Of course, 4 short years later it was the new ability of them to visit the west that got out of control and led to the wall coming down.

This social opportunity came crashing down (in 86 I think) after it was found that one of the subbies from the D&Ds who used to come carousing with us had set up home with an Ossie girl he’d met in the nightclub and was actually spending quite a lot of time there. The rules about how many hours you could spend over there were tightened and you had to be back by 0030 IIRC.

* after being on a waiting list, of course.
 

Brotherton Lad

LE
Kit Reviewer
In 85 there was no specific time limit you had to leave East Berlin.

We used to visit an Ossie night club, where, because of the Mess Kit and our ability to pay for lots of Eastie ‘champagne’ we were guaranteed to make a bit of a stir.

In short, most of the young Ossies we met saw West Berlin a bit like we might think of Bangkok. An exotic place to visit but not really somewhere they’d want to live.

Remember they could all pick up Western TV. Many had Wessie relatives that would visit. They all saw the drugs, graffiti, litter and unemployment in the West.

They had a (crap) apartment*, a (crap) job and a (crap) car*. These things were all crap but they had them.

The thing that annoyed them the most was that they couldn’t visit on holiday.

Of course, 4 short years later it was the new ability of them to visit the west that got out of control and led to the wall coming down.

This social opportunity came crashing down (in 86 I think) after it was found that one of the subbies from the D&Ds who used to come carousing with us had set up home with an Ossie girl he’d met in the nightclub and was actually spending quite a lot of time there. The rules about how many hours you could spend over there were tightened and you had to be back by 0030 IIRC.

* after being on a waiting list, of course.

Posted this before but in the summer of 1986 I was watching the Soviet barracks in Naumburg from the other side of the river Saale. A most delightful East German woman pitched up with her 11 year old son and I explained I was using the binoculars to look at the Cathedral but she knew better. The other side of the river was out of bounds to us.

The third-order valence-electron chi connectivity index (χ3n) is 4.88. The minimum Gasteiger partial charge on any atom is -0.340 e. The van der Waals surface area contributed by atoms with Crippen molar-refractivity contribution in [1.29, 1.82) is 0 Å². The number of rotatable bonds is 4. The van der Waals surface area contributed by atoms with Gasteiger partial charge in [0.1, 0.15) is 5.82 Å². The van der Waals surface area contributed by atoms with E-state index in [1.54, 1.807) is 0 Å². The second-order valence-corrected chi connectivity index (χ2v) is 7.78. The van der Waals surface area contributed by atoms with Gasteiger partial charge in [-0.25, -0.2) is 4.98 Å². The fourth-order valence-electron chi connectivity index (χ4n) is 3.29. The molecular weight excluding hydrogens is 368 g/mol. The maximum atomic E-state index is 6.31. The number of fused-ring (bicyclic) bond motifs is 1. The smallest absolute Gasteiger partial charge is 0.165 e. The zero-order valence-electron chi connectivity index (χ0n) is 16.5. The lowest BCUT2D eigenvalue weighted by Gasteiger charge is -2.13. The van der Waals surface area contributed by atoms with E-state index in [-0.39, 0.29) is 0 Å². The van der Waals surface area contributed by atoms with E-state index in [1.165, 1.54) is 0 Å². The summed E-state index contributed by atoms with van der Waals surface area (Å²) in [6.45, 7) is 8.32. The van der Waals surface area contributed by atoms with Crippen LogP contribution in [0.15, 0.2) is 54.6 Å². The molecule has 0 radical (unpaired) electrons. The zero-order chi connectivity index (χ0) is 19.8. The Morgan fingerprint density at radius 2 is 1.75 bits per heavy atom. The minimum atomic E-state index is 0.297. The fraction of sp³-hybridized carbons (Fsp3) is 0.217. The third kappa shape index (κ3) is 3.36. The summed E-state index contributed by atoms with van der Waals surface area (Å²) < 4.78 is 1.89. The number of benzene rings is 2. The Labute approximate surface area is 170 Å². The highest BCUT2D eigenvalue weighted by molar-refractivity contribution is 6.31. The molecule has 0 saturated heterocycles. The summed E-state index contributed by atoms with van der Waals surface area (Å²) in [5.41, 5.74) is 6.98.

I'd describe her as leftie, Greenie and pacifist in modern terminology. The graffiti on the electricity sub-station behind her, which I reported back to Berlin, said, 'DDR - Drueck durch Russland (Pressure through Russia) and 'biggest prison in the world'.

This is 3 years before the Wall fell.

ETA. I seem to remember she was also a single parent, so feminist would be another useful adjective. Very warm-hearted individual and just the sort you want to be talking to.
 
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We had a Stammtisch at ‘La Vie En Rose’ in the cellar of the Europa Centre. It was chocka every night with Bavarian tourists coming to experience Berlin culture.

The cast of the stage show used to rip the puss out of them.

There's still a fair bit of that tension. Bavarians and Schwaben are Berliners' favourite enemies. Coming here, pushing up rents, talking silly accents, being annoyingly spießbürgerlich.
 
We had to run up and down the roadbed of the Rostock autobahn during its construction, much to the annoyance of the workers,to measure the tanks going into the ground at the petrol stations, the 'other fuel' tanks going in by the parkplatzs,conveniently located a stones throw from the hardened hangars and,taxiways.

An irate VoPo tried to stop us doing it and, was asked...if it was an autobahn or not ! He said yes,we said that under the 'agreement',we were allowed to transit on autobahns,even if they go through PRA's and, left him scratching his head...strange,we never got chased on that 'autobahn'.

This website may be of some interest, showing the German airfields or Autobahn landing strips. I’ve only had a quick glance as work got in the way.

RP.
 

Brotherton Lad

LE
Kit Reviewer
There's still a fair bit of that tension. Bavarians and Schwaben are Berliners' favourite enemies. Coming here, pushing up rents, talking silly accents, being annoyingly spießbürgerlich.